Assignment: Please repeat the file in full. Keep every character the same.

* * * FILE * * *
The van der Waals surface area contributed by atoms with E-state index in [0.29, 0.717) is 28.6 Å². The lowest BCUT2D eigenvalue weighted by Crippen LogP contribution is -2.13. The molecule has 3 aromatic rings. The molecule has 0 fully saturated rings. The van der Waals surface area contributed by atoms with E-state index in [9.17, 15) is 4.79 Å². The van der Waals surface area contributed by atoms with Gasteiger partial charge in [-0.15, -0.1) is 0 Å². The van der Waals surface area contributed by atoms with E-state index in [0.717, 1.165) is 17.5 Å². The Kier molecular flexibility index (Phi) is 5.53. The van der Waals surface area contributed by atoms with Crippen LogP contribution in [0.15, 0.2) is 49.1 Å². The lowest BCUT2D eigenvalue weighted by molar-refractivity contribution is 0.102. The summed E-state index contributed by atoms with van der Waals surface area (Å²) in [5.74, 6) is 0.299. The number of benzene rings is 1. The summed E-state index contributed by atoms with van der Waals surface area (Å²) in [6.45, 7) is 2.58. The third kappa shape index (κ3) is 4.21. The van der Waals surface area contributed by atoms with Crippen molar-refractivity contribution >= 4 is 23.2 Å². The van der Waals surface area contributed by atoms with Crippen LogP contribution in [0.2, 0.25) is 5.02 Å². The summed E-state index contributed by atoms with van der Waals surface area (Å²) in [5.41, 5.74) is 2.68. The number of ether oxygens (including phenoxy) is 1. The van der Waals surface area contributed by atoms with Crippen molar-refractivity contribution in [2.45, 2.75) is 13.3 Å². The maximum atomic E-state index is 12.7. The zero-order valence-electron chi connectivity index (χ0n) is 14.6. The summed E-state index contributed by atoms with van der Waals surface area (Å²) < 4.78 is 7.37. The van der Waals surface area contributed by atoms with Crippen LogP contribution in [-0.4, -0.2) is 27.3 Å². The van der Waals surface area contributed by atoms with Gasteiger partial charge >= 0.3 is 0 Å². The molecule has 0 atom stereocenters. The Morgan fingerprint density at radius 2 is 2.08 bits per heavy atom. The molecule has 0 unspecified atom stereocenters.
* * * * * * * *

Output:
The van der Waals surface area contributed by atoms with E-state index in [0.29, 0.717) is 28.6 Å². The lowest BCUT2D eigenvalue weighted by Crippen LogP contribution is -2.13. The molecule has 3 aromatic rings. The molecule has 0 fully saturated rings. The van der Waals surface area contributed by atoms with E-state index in [9.17, 15) is 4.79 Å². The van der Waals surface area contributed by atoms with Gasteiger partial charge in [-0.15, -0.1) is 0 Å². The van der Waals surface area contributed by atoms with E-state index in [0.717, 1.165) is 17.5 Å². The Kier molecular flexibility index (Phi) is 5.53. The van der Waals surface area contributed by atoms with Crippen LogP contribution in [0.15, 0.2) is 49.1 Å². The lowest BCUT2D eigenvalue weighted by molar-refractivity contribution is 0.102. The summed E-state index contributed by atoms with van der Waals surface area (Å²) in [5.74, 6) is 0.299. The number of benzene rings is 1. The summed E-state index contributed by atoms with van der Waals surface area (Å²) in [6.45, 7) is 2.58. The third kappa shape index (κ3) is 4.21. The van der Waals surface area contributed by atoms with Crippen molar-refractivity contribution >= 4 is 23.2 Å². The van der Waals surface area contributed by atoms with Crippen LogP contribution in [0.2, 0.25) is 5.02 Å². The summed E-state index contributed by atoms with van der Waals surface area (Å²) in [5.41, 5.74) is 2.68. The number of ether oxygens (including phenoxy) is 1. The van der Waals surface area contributed by atoms with Crippen molar-refractivity contribution in [2.45, 2.75) is 13.3 Å². The maximum atomic E-state index is 12.7. The zero-order valence-electron chi connectivity index (χ0n) is 14.6. The summed E-state index contributed by atoms with van der Waals surface area (Å²) < 4.78 is 7.37. The van der Waals surface area contributed by atoms with Crippen LogP contribution in [-0.4, -0.2) is 27.3 Å². The van der Waals surface area contributed by atoms with Gasteiger partial charge >= 0.3 is 0 Å². The molecule has 0 atom stereocenters. The Morgan fingerprint density at radius 2 is 2.08 bits per heavy atom. The molecule has 0 unspecified atom stereocenters.